12:18 p.m. Sen. McCain now speaking.

12:18 p.m. – “Change is coming and my friends on Wall Street may not like it,” he said. “The dominoes that we saw fall this week were because of … the abuses that took place within our home loan agencies — Fannie Mae, Freddie Mac. Those are the culprits as to how this began. Two years ago, I called for the reform and Congress did nothing, the administration did nothing, Sen. Obama did nothing and he profited from this scandal.”

These are the strongest words yet from McCain tying Obama to the failed Fannie Mae, Freddie Mac, and points out the CEO of one led the Obama VP selection committee.

It’s part of a new ad campaign for McCain.

The Washington Post fact-checked the claims:

The McCain campaign is clearly exaggerating wildly in attempting to depict Franklin Raines as a close adviser to Obama on “housing and mortgage policy.” If we are to believe Raines, he did have a couple of telephone conversations with someone in the Obama campaign. But that hardly makes him an adviser to the candidate himself–and certainly not in the way depicted in the McCain video release.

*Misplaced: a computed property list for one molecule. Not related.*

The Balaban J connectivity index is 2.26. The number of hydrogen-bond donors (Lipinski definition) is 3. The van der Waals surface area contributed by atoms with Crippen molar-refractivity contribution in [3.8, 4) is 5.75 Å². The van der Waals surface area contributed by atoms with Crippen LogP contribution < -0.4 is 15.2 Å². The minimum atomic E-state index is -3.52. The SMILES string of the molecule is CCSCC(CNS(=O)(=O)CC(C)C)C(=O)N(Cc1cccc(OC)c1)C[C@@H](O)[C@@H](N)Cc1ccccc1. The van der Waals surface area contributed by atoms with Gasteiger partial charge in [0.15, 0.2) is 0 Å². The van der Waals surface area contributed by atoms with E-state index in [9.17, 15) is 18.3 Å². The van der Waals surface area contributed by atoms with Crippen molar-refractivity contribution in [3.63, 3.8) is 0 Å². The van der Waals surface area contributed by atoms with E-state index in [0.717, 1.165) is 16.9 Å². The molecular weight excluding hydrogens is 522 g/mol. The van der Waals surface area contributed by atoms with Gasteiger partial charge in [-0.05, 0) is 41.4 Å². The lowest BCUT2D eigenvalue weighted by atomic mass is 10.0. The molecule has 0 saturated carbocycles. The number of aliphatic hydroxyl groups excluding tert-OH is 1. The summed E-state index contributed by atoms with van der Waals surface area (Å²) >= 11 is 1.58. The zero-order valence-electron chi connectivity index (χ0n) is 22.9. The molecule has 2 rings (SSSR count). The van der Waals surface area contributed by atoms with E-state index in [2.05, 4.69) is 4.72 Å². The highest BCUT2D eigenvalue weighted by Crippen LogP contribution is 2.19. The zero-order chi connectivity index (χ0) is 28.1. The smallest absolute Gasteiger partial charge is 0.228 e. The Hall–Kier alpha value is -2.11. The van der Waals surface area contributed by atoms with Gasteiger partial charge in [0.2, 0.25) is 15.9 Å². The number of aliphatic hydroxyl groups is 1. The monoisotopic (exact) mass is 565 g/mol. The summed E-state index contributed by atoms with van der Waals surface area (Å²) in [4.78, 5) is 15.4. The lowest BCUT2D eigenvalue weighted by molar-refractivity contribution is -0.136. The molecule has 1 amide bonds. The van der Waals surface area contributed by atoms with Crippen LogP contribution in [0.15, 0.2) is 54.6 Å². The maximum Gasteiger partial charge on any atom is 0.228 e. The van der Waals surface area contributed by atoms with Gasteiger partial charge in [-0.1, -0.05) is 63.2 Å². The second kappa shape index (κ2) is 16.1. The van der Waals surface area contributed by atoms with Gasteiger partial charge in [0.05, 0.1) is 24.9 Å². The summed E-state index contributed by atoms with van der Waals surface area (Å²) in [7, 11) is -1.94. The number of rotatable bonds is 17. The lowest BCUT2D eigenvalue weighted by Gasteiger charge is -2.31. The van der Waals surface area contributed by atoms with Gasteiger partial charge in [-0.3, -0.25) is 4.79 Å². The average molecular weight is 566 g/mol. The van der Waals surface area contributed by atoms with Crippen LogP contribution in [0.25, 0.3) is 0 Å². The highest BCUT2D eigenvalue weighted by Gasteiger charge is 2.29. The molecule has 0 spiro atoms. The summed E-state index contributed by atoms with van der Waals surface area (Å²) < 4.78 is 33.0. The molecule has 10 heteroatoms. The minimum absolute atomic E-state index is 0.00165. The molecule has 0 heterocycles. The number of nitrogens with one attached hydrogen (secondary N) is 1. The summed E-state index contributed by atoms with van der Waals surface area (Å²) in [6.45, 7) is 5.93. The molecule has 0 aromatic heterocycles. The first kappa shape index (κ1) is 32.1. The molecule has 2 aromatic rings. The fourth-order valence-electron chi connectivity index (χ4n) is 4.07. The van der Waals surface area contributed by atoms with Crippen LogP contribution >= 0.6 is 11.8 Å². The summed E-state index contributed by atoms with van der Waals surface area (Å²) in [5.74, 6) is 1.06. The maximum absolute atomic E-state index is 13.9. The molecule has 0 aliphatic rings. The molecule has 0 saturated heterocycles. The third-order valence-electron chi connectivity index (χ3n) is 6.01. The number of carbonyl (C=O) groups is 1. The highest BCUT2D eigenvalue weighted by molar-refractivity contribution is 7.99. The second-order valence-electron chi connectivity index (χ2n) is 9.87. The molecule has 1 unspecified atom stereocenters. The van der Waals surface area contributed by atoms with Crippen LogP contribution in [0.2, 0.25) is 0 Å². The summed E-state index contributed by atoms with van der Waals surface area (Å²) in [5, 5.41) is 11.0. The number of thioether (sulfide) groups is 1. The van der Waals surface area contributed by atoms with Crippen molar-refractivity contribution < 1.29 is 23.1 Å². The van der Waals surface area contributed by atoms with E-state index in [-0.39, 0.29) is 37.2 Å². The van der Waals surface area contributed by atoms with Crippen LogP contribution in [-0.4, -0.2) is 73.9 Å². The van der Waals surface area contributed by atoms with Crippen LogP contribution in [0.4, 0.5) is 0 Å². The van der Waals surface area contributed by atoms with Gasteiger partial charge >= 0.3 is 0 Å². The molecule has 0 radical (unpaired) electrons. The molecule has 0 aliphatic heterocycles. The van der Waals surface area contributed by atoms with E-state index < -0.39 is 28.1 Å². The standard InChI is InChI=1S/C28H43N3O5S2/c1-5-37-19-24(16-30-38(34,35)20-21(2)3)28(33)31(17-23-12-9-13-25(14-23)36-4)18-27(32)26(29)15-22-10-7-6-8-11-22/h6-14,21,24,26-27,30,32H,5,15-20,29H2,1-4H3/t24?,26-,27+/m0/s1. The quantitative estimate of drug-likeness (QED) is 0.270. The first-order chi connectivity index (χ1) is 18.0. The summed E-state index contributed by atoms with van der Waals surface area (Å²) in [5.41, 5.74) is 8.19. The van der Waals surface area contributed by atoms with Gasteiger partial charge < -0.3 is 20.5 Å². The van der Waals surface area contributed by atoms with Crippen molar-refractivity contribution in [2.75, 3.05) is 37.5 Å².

12:23 p.m. “Sen. Obama voted ‘present’ over 100 times. When you’re president, you don’t get to vote ‘present.’

12:24 p.m. Says Joe Biden says raising taxes is patriotic. Here’s what he’s referring to:

12:25 p.m. Up to fairly recently, McCain’s public speeches have been delivered in a fairly bland manner. He’s much more feisty today, and is much better than even two months ago. He’s been working with a speech coach. The Times noted the same thing the other day. He still rushes to get to the punch lines today… often continuing to speak after the cheers have drowned him out.

12:28 p.m. – New York Times today: “The Votes are in the Suburbs.”